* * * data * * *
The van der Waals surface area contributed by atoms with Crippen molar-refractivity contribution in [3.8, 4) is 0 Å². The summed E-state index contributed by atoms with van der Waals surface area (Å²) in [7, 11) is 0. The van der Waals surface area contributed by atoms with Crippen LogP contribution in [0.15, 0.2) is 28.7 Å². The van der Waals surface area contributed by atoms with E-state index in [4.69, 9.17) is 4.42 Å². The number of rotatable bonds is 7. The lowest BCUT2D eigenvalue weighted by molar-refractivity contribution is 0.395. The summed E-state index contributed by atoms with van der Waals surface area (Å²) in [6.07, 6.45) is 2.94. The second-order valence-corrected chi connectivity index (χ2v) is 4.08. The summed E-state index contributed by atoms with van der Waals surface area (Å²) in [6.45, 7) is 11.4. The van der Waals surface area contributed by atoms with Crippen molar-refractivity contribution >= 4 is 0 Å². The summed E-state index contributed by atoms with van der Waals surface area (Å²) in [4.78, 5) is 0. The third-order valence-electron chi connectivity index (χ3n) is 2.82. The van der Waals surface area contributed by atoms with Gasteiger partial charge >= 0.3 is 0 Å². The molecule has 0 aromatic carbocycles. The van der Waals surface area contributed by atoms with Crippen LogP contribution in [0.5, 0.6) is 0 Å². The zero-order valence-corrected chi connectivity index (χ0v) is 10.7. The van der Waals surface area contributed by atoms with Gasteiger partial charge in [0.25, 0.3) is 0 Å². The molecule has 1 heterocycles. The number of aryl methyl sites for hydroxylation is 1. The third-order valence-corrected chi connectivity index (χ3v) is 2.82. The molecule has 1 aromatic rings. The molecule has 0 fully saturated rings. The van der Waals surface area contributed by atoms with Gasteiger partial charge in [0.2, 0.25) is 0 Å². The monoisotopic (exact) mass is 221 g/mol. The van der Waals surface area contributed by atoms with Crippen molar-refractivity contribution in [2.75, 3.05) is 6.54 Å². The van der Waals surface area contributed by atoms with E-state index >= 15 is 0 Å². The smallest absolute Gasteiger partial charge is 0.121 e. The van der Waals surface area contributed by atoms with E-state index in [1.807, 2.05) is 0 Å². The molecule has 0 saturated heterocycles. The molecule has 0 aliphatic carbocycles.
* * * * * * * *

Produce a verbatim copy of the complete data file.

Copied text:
The van der Waals surface area contributed by atoms with Crippen molar-refractivity contribution in [3.8, 4) is 0 Å². The summed E-state index contributed by atoms with van der Waals surface area (Å²) in [7, 11) is 0. The van der Waals surface area contributed by atoms with Crippen LogP contribution in [0.15, 0.2) is 28.7 Å². The van der Waals surface area contributed by atoms with E-state index in [4.69, 9.17) is 4.42 Å². The number of rotatable bonds is 7. The lowest BCUT2D eigenvalue weighted by molar-refractivity contribution is 0.395. The summed E-state index contributed by atoms with van der Waals surface area (Å²) in [6.07, 6.45) is 2.94. The second-order valence-corrected chi connectivity index (χ2v) is 4.08. The summed E-state index contributed by atoms with van der Waals surface area (Å²) in [6.45, 7) is 11.4. The van der Waals surface area contributed by atoms with Crippen molar-refractivity contribution >= 4 is 0 Å². The summed E-state index contributed by atoms with van der Waals surface area (Å²) in [4.78, 5) is 0. The third-order valence-electron chi connectivity index (χ3n) is 2.82. The van der Waals surface area contributed by atoms with Gasteiger partial charge >= 0.3 is 0 Å². The molecule has 0 aromatic carbocycles. The van der Waals surface area contributed by atoms with Crippen LogP contribution in [0.5, 0.6) is 0 Å². The zero-order valence-corrected chi connectivity index (χ0v) is 10.7. The van der Waals surface area contributed by atoms with Gasteiger partial charge in [0.25, 0.3) is 0 Å². The molecule has 1 heterocycles. The number of aryl methyl sites for hydroxylation is 1. The third-order valence-corrected chi connectivity index (χ3v) is 2.82. The molecule has 1 aromatic rings. The molecule has 0 fully saturated rings. The van der Waals surface area contributed by atoms with Gasteiger partial charge in [0.2, 0.25) is 0 Å². The monoisotopic (exact) mass is 221 g/mol. The van der Waals surface area contributed by atoms with Crippen molar-refractivity contribution in [2.75, 3.05) is 6.54 Å². The van der Waals surface area contributed by atoms with E-state index >= 15 is 0 Å². The smallest absolute Gasteiger partial charge is 0.121 e. The van der Waals surface area contributed by atoms with E-state index in [1.807, 2.05) is 0 Å². The molecule has 0 saturated heterocycles. The molecule has 0 aliphatic carbocycles.